Eberhard: True. But there are issues. When you get a customer object and you expect it to have a date of birth, then you can define that in the schema. That is where XML schemata excel, because they have a highly sophisticated type system. So you can even define what an order number looks like as a regular expression. And if somebody violates the schema, he might run into troubles. The schema tells him his data is considered invalid in advance. He can use that as an early warning.
InfoQ: Is it always JSON, that is used on the vert.x event bus?
Eberhard: It's possible to use arbitrary objects. However, if you use Java objects, you would run into serialization and classloading troubles. That's why JSON is the preferred way in this context and it's the way it's usually done.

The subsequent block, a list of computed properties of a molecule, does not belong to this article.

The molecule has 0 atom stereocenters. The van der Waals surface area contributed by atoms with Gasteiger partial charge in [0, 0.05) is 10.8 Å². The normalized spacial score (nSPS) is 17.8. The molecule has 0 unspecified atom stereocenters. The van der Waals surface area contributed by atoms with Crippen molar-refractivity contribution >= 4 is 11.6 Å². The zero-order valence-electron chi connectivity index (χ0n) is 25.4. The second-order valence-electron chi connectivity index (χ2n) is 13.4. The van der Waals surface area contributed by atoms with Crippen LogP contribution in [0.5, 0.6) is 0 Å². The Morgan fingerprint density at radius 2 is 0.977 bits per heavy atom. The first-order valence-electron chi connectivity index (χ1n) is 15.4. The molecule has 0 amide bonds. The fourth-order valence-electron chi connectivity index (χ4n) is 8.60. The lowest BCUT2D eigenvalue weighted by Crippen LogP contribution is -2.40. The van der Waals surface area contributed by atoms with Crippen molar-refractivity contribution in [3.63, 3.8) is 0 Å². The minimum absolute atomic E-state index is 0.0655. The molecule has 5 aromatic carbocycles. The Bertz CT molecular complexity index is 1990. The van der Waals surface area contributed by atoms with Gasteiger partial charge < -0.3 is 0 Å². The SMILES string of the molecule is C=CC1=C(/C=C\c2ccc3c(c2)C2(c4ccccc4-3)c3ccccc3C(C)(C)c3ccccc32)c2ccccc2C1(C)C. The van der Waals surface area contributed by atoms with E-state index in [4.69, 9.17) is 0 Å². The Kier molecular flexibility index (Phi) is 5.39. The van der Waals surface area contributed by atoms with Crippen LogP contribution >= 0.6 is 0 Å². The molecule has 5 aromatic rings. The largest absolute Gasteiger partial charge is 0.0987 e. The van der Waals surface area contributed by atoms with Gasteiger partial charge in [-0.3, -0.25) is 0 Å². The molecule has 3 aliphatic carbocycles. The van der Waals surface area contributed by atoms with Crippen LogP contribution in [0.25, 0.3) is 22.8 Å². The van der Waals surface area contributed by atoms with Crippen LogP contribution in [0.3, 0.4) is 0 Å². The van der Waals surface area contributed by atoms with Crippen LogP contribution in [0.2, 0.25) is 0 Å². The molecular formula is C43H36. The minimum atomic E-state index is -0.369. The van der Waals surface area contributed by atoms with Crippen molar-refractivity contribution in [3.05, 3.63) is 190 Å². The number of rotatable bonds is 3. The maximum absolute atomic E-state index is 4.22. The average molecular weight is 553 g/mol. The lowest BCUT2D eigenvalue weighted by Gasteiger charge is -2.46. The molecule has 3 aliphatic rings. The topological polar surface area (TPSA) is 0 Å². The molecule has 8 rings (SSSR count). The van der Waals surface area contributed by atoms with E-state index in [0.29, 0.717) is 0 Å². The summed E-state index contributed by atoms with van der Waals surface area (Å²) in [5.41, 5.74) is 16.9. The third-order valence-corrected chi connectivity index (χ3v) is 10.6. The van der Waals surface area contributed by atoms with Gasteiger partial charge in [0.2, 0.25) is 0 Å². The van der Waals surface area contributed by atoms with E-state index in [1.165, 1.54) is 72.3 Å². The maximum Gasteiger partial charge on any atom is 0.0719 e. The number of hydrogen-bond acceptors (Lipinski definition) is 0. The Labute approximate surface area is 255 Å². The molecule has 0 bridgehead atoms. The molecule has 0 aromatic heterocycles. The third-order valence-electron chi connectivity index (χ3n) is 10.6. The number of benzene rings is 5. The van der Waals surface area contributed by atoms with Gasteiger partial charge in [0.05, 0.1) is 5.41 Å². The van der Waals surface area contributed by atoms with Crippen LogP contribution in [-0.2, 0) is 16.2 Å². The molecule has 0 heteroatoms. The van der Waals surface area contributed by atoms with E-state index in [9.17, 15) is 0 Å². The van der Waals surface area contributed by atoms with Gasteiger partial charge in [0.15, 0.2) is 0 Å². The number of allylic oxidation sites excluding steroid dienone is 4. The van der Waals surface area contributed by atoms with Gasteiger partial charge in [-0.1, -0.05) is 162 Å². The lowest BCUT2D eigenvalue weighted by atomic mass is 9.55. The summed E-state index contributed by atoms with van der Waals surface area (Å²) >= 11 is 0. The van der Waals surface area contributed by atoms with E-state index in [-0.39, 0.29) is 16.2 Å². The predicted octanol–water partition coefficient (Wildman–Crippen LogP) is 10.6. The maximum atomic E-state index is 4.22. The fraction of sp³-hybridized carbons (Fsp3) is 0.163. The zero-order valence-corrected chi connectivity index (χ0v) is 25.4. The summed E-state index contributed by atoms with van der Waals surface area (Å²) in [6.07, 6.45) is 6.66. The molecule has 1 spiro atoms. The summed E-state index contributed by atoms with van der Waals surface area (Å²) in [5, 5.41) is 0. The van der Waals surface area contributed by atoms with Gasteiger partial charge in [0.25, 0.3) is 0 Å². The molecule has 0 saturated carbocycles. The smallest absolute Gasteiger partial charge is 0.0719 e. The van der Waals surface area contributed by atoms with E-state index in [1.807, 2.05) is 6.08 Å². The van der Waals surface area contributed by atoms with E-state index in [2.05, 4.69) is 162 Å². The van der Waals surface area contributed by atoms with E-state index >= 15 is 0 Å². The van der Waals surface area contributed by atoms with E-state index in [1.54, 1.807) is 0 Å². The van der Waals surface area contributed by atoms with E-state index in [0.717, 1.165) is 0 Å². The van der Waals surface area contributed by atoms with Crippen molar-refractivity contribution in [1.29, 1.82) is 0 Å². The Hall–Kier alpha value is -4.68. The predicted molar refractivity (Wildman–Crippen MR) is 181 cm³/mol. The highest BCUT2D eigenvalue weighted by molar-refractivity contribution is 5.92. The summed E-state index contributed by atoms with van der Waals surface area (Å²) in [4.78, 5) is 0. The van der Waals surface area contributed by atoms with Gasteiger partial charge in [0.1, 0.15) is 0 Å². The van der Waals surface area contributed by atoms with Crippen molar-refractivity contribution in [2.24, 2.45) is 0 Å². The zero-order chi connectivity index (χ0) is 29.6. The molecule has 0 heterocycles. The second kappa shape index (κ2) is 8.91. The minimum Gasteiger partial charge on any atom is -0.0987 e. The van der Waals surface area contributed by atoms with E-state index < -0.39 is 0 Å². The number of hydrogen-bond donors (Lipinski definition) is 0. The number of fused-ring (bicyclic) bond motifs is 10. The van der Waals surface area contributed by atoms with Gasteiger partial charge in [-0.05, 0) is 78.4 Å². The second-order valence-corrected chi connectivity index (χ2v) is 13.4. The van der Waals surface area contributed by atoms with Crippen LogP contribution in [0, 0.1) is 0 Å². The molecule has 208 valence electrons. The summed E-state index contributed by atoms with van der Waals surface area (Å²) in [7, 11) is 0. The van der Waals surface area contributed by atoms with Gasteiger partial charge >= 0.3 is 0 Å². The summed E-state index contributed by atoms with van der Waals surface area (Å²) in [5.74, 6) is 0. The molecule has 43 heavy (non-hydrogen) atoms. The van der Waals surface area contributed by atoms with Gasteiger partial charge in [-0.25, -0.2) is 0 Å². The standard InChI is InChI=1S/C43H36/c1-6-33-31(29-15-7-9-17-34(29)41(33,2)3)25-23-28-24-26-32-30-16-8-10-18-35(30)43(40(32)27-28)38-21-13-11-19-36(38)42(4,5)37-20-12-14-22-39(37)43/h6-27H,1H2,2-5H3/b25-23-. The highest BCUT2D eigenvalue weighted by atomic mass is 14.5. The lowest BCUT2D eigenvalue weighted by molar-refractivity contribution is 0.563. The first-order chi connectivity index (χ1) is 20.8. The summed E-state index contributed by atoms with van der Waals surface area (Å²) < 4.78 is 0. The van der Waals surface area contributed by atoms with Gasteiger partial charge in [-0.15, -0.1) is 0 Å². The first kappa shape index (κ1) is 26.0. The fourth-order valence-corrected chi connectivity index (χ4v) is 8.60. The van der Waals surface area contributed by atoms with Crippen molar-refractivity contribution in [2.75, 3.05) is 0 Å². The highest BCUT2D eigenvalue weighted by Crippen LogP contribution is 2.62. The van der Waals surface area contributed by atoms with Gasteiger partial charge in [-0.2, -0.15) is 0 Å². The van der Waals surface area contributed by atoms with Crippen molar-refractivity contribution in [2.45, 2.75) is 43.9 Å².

InfoQ: Regarding technologies like Node.js or vert.x - would you say that architectures for large applications are based on those technologies or would you rather say that an architecture just uses those technologies for certain areas? As far as I can remember, LinkedIn handles traffic for mobile devices via Node.js but the application is per se a "normal" enterprise application.